The guys at Icon [howdy gang] did a top job promoting the flick – so what’s the deal with “The Night We Called it a Day” [which by the way, is a damn good movie] not being able to draw an audience? According to the SMH, At ninth at the box office, the film took just $172,000 for a near-disastrous screen average of $973. It trailed three other new releases – Down With Love ($850,000), Tears of the Sun ($764,000) and Take Away ($377,000). Here’s what I think…
Mark Gooder, head of Icon, told the paper he was baffled why the film didn’t make money over the opening weekend. "I honestly don’t feel that we made any fundamental mistakes. It seemed like all the elements were very appealing. I sat in audiences with the trailer and the trailer got genuine laughs … The TV commercials were frequent and on high profile shows like The Block. So I can’t really look anywhere except perhaps the idea of the film."
Gooder did admit that the absence of the stars from the Premiere – yep even the Aussies, like Joel Edgerton and Portia De Rossi – may have hurt the film. Was thinking the same myself.
Now to hammer on too much, but as far as I know and from all sense I get of this business, doing a film doesn’t start and end when that record button is pressed on and then off at the end of a production. Signing up for a big film – like “Night” definitely is – means you’re always basically committed to help plugging the film, be it appearing on talk shows to plug the thing [didn’t see anyone on ROVE promoting it] or at least getting your face out there a fortnight or so before the film opens, be it via interviews [newspaper, TV, Radio] and predominantly, being available to attend your own premiere.
Ok, now Joel Edgerton’s busy making “King Arthur” [though one publicist tells me he’s simply too busy with new love Cathy Freeman] that’s fair enough and I give him points for doing a couple of email interviews with the major papers. He’s a top guy – why couldn’t some of the others, even Dennis Hopper do some Australian press? After all, the role of Sinatra in the film is about the biggest role [and the best] he’s had in 15 years. Surely he owes the company that invested in him, and gave him such an amazing gig? But no, no sign of him anywhere, nor Melanie Griffith [who also owes the studio one, being her best film in years too] and where’s Portia?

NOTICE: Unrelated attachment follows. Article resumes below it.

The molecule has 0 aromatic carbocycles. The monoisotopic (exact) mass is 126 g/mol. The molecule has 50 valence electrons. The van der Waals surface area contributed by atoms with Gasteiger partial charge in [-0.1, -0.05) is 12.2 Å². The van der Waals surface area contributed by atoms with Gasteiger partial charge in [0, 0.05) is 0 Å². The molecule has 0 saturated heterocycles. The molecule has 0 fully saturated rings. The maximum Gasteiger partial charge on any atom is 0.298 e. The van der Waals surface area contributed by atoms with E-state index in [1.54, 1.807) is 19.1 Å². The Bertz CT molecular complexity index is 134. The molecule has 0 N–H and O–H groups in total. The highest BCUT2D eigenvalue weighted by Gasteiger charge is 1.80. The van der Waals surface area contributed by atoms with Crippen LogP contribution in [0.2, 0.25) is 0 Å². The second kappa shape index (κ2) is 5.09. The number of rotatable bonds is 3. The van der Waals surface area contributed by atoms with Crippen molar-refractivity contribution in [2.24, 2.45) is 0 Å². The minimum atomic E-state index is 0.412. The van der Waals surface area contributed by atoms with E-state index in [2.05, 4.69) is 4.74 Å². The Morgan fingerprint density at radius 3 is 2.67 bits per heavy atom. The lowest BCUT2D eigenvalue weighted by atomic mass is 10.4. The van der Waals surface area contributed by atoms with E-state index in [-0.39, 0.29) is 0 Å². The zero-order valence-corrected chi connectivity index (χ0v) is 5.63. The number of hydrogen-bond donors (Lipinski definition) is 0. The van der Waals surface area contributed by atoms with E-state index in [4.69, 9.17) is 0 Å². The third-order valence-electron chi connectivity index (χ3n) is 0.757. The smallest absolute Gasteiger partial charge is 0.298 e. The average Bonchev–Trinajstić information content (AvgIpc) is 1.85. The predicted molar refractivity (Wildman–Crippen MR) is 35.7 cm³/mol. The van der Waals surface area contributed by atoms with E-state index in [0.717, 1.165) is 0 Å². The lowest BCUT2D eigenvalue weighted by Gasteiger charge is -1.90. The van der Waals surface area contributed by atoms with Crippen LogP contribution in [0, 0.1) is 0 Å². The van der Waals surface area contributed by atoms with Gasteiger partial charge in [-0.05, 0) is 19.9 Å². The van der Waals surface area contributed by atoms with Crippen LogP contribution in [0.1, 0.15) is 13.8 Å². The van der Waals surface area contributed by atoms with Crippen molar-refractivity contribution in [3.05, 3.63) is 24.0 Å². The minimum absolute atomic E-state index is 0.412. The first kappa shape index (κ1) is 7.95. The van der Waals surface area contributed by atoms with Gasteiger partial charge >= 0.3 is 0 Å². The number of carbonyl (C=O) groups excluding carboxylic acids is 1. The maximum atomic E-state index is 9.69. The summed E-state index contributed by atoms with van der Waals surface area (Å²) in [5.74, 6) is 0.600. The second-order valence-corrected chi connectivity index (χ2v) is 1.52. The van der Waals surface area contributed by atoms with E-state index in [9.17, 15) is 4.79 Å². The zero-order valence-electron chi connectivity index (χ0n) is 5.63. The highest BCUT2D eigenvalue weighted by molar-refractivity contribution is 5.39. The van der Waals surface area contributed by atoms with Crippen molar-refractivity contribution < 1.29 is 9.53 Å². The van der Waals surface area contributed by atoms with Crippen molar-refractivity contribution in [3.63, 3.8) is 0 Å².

Gooder did not believe competition from three other Australian comedies – Take Away, Bad Eggs and Danny Deckchair – was a factor. "To start shying away from other Australian movies just because they’re Australian doesn’t make sense to our business. Every film is different … Perhaps people thought, ‘I know the Frank Sinatra story, I’ve been reading about it and I’m not that interested in seeing a film about it.’ Who knows?"
Producer Emile Sherman was a little surprised the film hasn’t taken off. "The vast majority of reviews were very positive but the negative ones seemed to focus solely on the real events and on the film they wished we had made. So to some degree, it became hijacked by the real events. But that said, most people seem to appreciate the film for what it is – an entertaining comedy drawing on some of the incidents from those times as inspiration."
Ok guys, it’s like this – every bum on seat counts, and I’m not for flogging movies, but this is a good one. So if you want to actually walk away from something this weekend feeling your money’s been well spent, check out “The Night We Called it A Day”. Be interesting to see the figures next weekend. Hopefully, the flick’s still running, ey?